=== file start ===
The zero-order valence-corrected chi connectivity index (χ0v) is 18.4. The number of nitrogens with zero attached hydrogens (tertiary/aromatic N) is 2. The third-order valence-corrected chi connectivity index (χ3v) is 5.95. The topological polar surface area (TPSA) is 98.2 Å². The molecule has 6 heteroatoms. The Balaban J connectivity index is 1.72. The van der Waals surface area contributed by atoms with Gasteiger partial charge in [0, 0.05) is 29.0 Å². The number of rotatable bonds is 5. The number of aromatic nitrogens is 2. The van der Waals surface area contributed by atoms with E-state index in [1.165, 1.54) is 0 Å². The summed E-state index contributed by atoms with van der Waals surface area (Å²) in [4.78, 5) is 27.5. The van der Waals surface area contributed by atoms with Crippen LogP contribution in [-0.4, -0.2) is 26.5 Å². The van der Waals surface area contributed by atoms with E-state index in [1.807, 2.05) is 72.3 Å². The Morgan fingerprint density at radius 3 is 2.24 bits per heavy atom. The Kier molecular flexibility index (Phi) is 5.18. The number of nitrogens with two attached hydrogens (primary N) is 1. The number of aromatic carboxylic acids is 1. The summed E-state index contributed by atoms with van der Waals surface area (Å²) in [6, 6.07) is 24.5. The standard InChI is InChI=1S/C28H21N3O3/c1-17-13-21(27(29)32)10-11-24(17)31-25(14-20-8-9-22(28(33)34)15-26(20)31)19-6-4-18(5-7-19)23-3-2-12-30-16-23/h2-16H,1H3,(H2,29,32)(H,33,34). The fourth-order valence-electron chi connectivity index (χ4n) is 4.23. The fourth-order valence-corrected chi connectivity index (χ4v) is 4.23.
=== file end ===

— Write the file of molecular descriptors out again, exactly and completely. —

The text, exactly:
The zero-order valence-corrected chi connectivity index (χ0v) is 18.4. The number of nitrogens with zero attached hydrogens (tertiary/aromatic N) is 2. The third-order valence-corrected chi connectivity index (χ3v) is 5.95. The topological polar surface area (TPSA) is 98.2 Å². The molecule has 6 heteroatoms. The Balaban J connectivity index is 1.72. The van der Waals surface area contributed by atoms with Gasteiger partial charge in [0, 0.05) is 29.0 Å². The number of rotatable bonds is 5. The number of aromatic nitrogens is 2. The van der Waals surface area contributed by atoms with E-state index in [1.165, 1.54) is 0 Å². The summed E-state index contributed by atoms with van der Waals surface area (Å²) in [4.78, 5) is 27.5. The van der Waals surface area contributed by atoms with Crippen LogP contribution in [-0.4, -0.2) is 26.5 Å². The van der Waals surface area contributed by atoms with E-state index in [1.807, 2.05) is 72.3 Å². The Morgan fingerprint density at radius 3 is 2.24 bits per heavy atom. The Kier molecular flexibility index (Phi) is 5.18. The number of nitrogens with two attached hydrogens (primary N) is 1. The number of aromatic carboxylic acids is 1. The summed E-state index contributed by atoms with van der Waals surface area (Å²) in [6, 6.07) is 24.5. The standard InChI is InChI=1S/C28H21N3O3/c1-17-13-21(27(29)32)10-11-24(17)31-25(14-20-8-9-22(28(33)34)15-26(20)31)19-6-4-18(5-7-19)23-3-2-12-30-16-23/h2-16H,1H3,(H2,29,32)(H,33,34). The fourth-order valence-electron chi connectivity index (χ4n) is 4.23. The fourth-order valence-corrected chi connectivity index (χ4v) is 4.23.